Colorado mine spill: Toxic wastewater leak far exceeds first estimates

Erin McClam

A spill that sent toxic water seeping from an abandoned Colorado gold mine and turned a river orange is three times as large as first thought, the Environmental Protection Agency said.

The EPA said Sunday that 3 million gallons of wastewater had spilled from the mine, and the sludge was still flowing. The EPA said that health risks to humans and aquatic life were not yet clear.

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On Wednesday, an EPA-supervised cleanup crew accidentally breached a debris dam that had formed inside the Gold King Mine, shuttered since 1923, sending a yellow-orange sludge leaking into the Animas River.

Yellow mine waste water from the Gold King Mine collects in holding pools in San Juan County, Colorado, in this picture released by the Environmental Protection Agency taken August 7, 2015.
EPA | Reuters

Water collected downstream showed higher than normal levels of arsenic, lead and other metals. In Durango, Colorado, the mayor assured people the water was safe to drink because the city shut off its intake valve from the Animas.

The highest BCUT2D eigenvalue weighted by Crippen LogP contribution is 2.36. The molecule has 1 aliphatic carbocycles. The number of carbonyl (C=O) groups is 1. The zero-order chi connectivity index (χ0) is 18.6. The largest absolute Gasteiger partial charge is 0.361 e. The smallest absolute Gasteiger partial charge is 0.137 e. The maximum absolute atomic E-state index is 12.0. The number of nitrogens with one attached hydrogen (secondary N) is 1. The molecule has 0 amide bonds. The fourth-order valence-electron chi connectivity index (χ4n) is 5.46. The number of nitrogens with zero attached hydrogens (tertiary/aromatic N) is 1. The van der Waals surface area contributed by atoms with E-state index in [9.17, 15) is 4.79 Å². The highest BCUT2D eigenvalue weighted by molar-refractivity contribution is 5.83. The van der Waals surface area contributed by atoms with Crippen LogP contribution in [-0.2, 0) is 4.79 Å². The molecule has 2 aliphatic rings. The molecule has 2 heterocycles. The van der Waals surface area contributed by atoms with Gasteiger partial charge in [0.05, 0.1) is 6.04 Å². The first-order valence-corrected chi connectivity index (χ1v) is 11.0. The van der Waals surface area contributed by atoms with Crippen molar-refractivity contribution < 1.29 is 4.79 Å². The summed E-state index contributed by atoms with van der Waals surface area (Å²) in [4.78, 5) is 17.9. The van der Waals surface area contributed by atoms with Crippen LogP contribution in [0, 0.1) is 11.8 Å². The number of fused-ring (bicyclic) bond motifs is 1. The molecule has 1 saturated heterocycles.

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Still, "The river for us is an integral part of our community," state Sen. Ellen Roberts, who represents Durango, told MSNBC on Monday. "It's where people get married. People do their own private ceremonies along there. It's our daily life."

The discolored water reached New Mexico and by late Sunday was headed for Utah. Authorities there were planning to shut two wells that serve the town of Montezuma Creek. A tank of residential water in Halchita, Utah, was filled with water shipped from Arizona.